Associated Press - Friday, September 28, 2018 

Mary Winchenbach and her company, Tirdy Works, gained national attention this week when a video of her selling her keychains and clocks with clumps of moose poop at Maine’s Common Ground Country Fair went viral. The video has more than 1.5 million views and Winchenbach, 57, says she has gotten requests from people all over the country to get the unusual items shipped to their homes.
LandCan offers lots of help to landowners
George Smith BDN Outdoor News Blog - Friday, September 28, 2018 

Maine landowners should connect to the Land Conservation Assistance Network (LandCAN), a nonprofit based in Falmouth, Maine. LandCAN is an online land conservation network that helps landowners maintain and preserve their land for future generations. They provide landowners with a directory of conservation information, service providers, tools, and programs to help them manage their lands for both environmental and economic sustainability. They want to keep working lands working, while conserving and restoring land and wildlife habitats.
How a County father-daughter team bagged a 932-pound moose
Bangor Daily News - Friday, September 28, 2018 

Libby Gardner began hunting the same way her dad, Larry Gardner, did: at the side of an experienced woodsman who stressed safety while imparting gentle lessons about the Maine woods. She dropped the 932-pound moose she shot while hunting with her father, Larry Gardner, on Wednesday, Sept. 26. The moose's antlers had a 63-inch spread.
Editorial: Pesticide policy should be set at local level
Portland Press Herald - Friday, September 28, 2018 

The version of the farm bill passed by the U.S. House of Representatives is bad in a number of obvious ways, such as the effort to replicate Maine’s misguided food-assistance reforms nationwide. But also in the huge bill is a provision that would prevent Maine cities and towns from taking steps to keep their residents safe.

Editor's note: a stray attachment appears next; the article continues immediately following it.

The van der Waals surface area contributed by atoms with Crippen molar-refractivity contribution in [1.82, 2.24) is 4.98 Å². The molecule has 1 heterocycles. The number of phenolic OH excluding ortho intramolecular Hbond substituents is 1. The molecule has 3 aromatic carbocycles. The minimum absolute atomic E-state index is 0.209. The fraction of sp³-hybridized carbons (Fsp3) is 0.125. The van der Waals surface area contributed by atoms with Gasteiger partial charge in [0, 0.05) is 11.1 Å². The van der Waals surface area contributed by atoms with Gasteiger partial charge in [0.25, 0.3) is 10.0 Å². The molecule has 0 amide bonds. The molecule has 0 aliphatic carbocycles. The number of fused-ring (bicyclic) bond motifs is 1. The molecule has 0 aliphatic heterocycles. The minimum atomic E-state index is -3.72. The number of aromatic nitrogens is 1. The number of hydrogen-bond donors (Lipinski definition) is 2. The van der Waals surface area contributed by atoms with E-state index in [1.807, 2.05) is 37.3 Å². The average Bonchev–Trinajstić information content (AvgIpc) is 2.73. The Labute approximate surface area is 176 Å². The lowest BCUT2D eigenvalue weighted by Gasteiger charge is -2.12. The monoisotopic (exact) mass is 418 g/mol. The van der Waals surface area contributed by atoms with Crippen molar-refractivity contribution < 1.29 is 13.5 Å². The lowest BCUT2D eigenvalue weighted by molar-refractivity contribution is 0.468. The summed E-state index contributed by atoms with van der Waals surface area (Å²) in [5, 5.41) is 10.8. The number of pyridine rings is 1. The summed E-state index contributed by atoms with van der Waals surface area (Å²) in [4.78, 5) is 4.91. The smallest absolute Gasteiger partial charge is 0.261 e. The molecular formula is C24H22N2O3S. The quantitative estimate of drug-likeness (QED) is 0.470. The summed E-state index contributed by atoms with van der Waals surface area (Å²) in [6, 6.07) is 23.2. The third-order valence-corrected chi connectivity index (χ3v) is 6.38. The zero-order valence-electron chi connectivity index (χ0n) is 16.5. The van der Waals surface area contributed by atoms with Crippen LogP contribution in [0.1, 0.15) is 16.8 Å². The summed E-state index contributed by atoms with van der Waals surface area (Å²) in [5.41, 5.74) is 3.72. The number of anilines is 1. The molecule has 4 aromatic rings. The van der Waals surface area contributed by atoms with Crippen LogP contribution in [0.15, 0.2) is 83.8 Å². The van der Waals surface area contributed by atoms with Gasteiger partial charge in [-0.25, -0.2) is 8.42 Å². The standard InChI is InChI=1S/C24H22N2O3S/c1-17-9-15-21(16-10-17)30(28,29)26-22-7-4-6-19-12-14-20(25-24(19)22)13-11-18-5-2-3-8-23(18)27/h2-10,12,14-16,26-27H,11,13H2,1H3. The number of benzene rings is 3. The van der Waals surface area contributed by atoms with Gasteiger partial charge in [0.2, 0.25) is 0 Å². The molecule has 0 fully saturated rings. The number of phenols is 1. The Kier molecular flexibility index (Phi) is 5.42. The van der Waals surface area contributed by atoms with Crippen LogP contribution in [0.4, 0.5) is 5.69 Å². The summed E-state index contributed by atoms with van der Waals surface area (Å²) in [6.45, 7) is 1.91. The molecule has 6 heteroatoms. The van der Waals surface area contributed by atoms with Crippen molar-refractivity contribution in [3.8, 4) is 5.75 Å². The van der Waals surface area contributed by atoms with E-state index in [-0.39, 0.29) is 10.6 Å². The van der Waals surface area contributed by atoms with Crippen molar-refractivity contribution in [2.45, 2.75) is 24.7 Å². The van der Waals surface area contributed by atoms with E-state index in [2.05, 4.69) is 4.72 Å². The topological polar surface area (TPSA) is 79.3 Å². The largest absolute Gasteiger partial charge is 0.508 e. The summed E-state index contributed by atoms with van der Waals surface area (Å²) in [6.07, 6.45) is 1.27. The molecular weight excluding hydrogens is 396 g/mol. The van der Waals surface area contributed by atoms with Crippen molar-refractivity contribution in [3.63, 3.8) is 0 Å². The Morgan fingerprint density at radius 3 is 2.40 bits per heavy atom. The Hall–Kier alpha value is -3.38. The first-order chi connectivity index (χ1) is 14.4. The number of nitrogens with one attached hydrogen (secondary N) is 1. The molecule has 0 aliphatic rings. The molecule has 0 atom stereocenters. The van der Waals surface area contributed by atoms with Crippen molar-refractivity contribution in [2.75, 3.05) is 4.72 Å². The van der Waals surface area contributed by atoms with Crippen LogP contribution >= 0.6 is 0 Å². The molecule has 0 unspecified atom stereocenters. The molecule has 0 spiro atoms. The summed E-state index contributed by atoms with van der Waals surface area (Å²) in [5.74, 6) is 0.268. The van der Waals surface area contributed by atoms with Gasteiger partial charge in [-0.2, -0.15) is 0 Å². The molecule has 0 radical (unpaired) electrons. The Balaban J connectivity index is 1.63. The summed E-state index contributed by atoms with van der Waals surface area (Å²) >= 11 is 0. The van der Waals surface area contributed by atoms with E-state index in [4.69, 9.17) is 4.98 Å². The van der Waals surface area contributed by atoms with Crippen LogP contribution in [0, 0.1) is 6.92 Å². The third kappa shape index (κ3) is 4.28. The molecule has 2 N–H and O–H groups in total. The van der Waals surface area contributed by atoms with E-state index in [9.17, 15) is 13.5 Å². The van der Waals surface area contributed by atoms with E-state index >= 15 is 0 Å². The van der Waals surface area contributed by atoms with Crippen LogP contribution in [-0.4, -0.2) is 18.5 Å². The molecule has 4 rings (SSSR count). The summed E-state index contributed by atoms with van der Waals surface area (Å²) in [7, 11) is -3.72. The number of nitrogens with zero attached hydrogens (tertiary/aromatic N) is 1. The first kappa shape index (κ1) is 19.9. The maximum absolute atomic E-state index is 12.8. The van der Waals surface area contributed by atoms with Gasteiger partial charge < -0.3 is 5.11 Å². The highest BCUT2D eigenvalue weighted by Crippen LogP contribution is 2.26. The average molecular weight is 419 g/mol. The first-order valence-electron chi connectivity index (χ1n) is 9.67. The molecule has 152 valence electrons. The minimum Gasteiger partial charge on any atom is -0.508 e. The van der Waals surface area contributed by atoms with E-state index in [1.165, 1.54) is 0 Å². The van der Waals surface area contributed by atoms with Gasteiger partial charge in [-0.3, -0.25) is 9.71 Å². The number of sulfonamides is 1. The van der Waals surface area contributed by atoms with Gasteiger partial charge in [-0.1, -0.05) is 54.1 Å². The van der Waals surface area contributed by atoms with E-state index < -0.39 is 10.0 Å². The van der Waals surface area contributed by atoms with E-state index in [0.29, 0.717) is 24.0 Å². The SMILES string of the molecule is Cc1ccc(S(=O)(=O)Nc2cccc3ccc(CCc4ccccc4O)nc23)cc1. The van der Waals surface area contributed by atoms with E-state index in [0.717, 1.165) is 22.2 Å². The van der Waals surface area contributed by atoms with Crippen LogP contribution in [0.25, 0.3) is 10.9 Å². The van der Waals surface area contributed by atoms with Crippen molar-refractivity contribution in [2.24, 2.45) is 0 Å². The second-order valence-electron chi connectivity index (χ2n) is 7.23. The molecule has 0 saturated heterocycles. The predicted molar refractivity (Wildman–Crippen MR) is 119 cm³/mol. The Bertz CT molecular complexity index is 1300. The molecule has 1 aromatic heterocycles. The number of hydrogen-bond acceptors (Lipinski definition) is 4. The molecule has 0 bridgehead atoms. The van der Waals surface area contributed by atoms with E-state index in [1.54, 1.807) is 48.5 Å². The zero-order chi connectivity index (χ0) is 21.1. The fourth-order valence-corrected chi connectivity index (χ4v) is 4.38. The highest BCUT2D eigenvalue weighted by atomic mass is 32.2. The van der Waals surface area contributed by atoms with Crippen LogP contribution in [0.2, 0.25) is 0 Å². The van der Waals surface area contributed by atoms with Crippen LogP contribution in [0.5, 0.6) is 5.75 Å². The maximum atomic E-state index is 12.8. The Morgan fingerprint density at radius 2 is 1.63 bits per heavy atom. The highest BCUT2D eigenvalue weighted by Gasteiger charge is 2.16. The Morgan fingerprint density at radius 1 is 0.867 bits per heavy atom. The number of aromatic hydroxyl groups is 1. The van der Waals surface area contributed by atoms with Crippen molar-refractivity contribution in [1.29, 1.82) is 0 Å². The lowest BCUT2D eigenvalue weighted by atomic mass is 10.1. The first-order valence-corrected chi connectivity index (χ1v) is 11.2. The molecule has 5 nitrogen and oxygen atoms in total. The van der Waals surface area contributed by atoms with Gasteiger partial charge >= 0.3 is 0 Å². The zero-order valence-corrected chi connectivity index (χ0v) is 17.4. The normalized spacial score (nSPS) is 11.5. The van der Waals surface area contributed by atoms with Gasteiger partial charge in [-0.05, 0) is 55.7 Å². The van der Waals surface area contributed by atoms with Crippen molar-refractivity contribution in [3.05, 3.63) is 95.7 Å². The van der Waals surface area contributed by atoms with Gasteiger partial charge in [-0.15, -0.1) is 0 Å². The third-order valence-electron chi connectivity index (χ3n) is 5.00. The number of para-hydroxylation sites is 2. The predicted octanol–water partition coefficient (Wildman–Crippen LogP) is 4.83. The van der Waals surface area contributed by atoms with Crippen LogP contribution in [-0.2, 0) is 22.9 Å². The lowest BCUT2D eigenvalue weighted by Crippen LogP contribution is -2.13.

Letter: No to offshore drilling
Bangor Daily News - Friday, September 28, 2018 

I was lucky as a young person. I grew up on the coast of Maine. I collected shells, beach glass and rocks. I watched the sun rise up above the sea and the moon shimmering on the beautiful Atlantic. The sun will still rise and the moon will still shine, but the beaches and rocky coasts may someday be covered with oil if the Trump administration opens the Atlantic Coast (Maine included) to offshore drilling. I say no to offshore drilling. ~ Anne Lunt, Bangor
Letter: Kavanaugh favors corporations
Bangor Daily News - Friday, September 28, 2018 

Judge Brett Kavanaugh has consistently sided with corporations over the state and with the state over the individual. It’s no surprise that he sided with corporations’ right to pollute over the rights of the rest of us to breathe clean air. Kavanaugh is an ideologue whose presence on the Supreme Court would strengthen Citizens United, weaken a woman’s right to choose, and make life more difficult for poor people and minorities. ~ Jason Trask, Norway